Wissler-Fanconi subsepsis

Somewhat apart is a fairly rare disease – Wissler-Fanconi subsepsis (“allergosepsis”), characterized by joint syndrome (edema, stiffness of movements), hectic fever, ephemeral roseolus rash on the body, high leukocytosis with a shift “to the left”, thrombocytosis (from 400- 600-109/l to 1000-109/l), headaches and an increase in the level of IgE 3-4 times. In such cases frequent repeated procedures of plasmapheresis are of benefit for a long time period [112]. In a patient with this disease, treated in our Department, there was a picture of advanced infiltrates in the lungs with rapid reverse development during the course of plasmapheresis.


Syndrome In the same row is allergic vasculitis (angiitis) and Churg-Straus granulomatosis. It often develops on the background of steroid therapy of bronchial asthma. There is eosinophilic lymphadenopathy occurring on the background of blood eosinophilia with severe vasculitis, up to a fatal outcome. High doses of steroids, and sometimes cyclophosphamide is not always successful. That is why one is to be cautious to administrate steroids to patients with bronchial asthma [113]. Plasmapheresis in such cases also provides more stable remission [114]. This is also confirmed by plasmapheresis results in our practice.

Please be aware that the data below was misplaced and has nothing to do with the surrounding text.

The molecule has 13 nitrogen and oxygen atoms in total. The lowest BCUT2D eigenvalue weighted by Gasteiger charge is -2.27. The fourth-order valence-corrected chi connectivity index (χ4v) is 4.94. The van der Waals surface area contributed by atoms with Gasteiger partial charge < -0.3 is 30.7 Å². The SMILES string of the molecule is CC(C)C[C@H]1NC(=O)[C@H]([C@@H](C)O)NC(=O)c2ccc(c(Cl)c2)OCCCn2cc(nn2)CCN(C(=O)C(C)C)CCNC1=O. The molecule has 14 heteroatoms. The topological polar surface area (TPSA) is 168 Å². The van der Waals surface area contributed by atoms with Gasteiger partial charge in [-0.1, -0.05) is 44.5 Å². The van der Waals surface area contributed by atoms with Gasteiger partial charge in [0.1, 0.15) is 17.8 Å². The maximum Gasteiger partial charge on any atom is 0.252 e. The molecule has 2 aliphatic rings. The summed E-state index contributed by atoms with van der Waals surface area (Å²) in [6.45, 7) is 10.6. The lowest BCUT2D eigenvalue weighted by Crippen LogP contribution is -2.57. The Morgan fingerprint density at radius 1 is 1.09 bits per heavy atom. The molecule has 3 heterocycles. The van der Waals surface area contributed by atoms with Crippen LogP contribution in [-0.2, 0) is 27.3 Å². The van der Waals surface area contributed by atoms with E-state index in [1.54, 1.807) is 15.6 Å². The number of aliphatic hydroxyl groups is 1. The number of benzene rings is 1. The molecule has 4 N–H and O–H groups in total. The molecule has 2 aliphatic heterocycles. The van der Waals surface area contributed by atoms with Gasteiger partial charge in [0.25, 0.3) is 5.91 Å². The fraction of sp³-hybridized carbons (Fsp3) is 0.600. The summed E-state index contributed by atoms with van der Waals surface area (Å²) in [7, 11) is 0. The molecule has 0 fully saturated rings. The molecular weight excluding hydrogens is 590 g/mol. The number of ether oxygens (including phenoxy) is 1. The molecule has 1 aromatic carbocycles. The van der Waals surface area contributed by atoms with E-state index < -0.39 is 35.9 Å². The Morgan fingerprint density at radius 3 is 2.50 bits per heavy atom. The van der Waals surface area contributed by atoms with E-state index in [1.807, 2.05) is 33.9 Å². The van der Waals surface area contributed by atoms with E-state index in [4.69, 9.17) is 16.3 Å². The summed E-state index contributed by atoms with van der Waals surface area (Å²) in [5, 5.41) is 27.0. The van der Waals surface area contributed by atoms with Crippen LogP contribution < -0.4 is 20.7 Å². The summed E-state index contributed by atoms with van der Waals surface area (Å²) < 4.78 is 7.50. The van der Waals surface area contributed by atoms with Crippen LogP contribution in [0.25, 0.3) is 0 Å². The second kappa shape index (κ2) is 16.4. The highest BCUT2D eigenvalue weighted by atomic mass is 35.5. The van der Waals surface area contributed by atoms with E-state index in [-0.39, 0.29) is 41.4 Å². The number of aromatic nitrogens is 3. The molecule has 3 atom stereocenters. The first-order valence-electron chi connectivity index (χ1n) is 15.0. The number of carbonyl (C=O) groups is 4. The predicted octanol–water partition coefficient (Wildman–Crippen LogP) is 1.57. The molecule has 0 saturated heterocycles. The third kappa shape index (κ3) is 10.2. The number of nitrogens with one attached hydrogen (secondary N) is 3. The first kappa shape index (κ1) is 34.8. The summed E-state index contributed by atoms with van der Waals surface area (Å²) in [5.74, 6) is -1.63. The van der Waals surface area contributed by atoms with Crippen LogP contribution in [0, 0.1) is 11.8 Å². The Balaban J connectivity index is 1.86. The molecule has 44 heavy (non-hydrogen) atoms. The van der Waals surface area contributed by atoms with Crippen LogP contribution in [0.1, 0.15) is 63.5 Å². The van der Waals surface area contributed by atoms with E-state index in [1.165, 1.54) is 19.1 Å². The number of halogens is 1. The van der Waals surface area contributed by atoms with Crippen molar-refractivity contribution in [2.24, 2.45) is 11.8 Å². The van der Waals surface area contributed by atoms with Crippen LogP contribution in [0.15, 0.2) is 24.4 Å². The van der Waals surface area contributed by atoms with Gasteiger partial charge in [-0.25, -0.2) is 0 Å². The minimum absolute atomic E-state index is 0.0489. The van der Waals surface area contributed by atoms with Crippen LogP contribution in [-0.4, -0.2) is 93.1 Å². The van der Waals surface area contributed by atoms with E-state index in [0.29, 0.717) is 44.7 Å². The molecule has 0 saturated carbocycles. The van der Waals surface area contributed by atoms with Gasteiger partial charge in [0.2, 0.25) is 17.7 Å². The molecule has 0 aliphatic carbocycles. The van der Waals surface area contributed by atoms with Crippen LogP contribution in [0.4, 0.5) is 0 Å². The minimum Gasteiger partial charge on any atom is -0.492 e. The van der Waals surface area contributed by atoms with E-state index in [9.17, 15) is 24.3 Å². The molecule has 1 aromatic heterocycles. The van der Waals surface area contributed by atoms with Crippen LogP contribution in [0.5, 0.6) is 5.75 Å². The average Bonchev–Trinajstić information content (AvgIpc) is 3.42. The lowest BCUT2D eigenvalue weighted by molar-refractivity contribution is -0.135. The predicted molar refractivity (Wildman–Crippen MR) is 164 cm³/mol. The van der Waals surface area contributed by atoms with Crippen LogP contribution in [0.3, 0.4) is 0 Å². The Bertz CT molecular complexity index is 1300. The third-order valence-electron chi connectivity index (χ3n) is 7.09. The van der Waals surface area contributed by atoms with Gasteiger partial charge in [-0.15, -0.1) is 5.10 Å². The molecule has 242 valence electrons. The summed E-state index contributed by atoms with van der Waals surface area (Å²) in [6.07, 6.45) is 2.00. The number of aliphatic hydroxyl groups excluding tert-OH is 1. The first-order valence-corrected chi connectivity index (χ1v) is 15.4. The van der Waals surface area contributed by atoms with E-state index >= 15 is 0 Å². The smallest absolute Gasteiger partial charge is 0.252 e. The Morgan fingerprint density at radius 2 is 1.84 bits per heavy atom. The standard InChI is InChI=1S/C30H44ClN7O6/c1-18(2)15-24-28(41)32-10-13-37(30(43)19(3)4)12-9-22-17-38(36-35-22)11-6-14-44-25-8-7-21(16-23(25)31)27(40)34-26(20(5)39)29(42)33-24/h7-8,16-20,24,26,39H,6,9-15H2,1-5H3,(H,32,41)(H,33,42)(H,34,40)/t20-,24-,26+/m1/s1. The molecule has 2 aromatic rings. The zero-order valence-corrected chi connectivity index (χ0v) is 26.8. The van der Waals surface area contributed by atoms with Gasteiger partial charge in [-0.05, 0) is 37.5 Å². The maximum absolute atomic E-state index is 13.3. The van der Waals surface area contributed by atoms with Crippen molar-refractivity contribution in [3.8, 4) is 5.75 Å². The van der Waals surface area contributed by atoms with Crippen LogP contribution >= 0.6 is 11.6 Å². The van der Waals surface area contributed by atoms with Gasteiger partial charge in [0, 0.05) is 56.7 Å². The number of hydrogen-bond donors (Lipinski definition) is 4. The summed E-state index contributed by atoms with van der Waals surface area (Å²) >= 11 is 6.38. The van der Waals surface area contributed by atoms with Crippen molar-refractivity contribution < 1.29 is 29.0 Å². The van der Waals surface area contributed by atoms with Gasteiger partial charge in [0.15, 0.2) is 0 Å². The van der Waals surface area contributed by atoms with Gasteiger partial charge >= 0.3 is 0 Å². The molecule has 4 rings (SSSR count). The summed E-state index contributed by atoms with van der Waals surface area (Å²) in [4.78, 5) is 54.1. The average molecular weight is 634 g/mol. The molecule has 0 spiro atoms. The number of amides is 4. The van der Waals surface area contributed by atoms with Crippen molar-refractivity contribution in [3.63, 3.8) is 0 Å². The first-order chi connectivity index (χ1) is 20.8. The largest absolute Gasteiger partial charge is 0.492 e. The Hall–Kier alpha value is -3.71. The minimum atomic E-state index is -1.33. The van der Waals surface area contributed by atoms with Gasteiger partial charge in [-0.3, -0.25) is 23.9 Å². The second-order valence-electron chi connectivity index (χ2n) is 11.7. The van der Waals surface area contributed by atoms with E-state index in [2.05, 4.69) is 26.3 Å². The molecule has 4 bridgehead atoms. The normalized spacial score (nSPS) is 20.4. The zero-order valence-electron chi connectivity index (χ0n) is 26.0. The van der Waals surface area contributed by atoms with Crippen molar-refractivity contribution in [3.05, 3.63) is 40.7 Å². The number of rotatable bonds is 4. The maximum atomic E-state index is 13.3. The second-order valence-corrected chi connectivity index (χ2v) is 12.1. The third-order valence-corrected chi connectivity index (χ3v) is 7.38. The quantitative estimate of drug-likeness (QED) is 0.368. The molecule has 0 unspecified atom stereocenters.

Thus, allergies are a fairly large group of diseases, united by common pathogenetic mechanisms, including both exogenous allergoactive substances together with products of their biotransformation in the body and immune disorders with accumulation of specific autoantibodies and a number of cytokines. All this makes it difficult to treat when there can be a transition to chronic forms of disease and in some cases with a fatal outcome. Unfortunately, the generally accepted therapeutic measures for these various manifestations of allergies are mainly symptomatic aimed at removal of specific symptoms. In the best case, the effect is achieved by hormonal drugs administration, desensitization, and selective immunosorption, use of monoclonal antibodies such as omalizumab, which suppresses IgE activity, while the accumulated allergens, secondary metabolites and autoantibodies remain in the body. In addition, many types of such drug treatment are not without side effects. Nevertheless, in all these types of allergies, the real pathogenetic treatment is apheresis therapy aimed at removing antigens from the body – allergens that block the receptors of antibodies, inhibitors, tissue degradation products, inflammatory mediators, leukotrienes and immune complexes. This does not exclude, of course, a drug therapy, but in less dangerous doses, and such complex therapy provides more stable remission.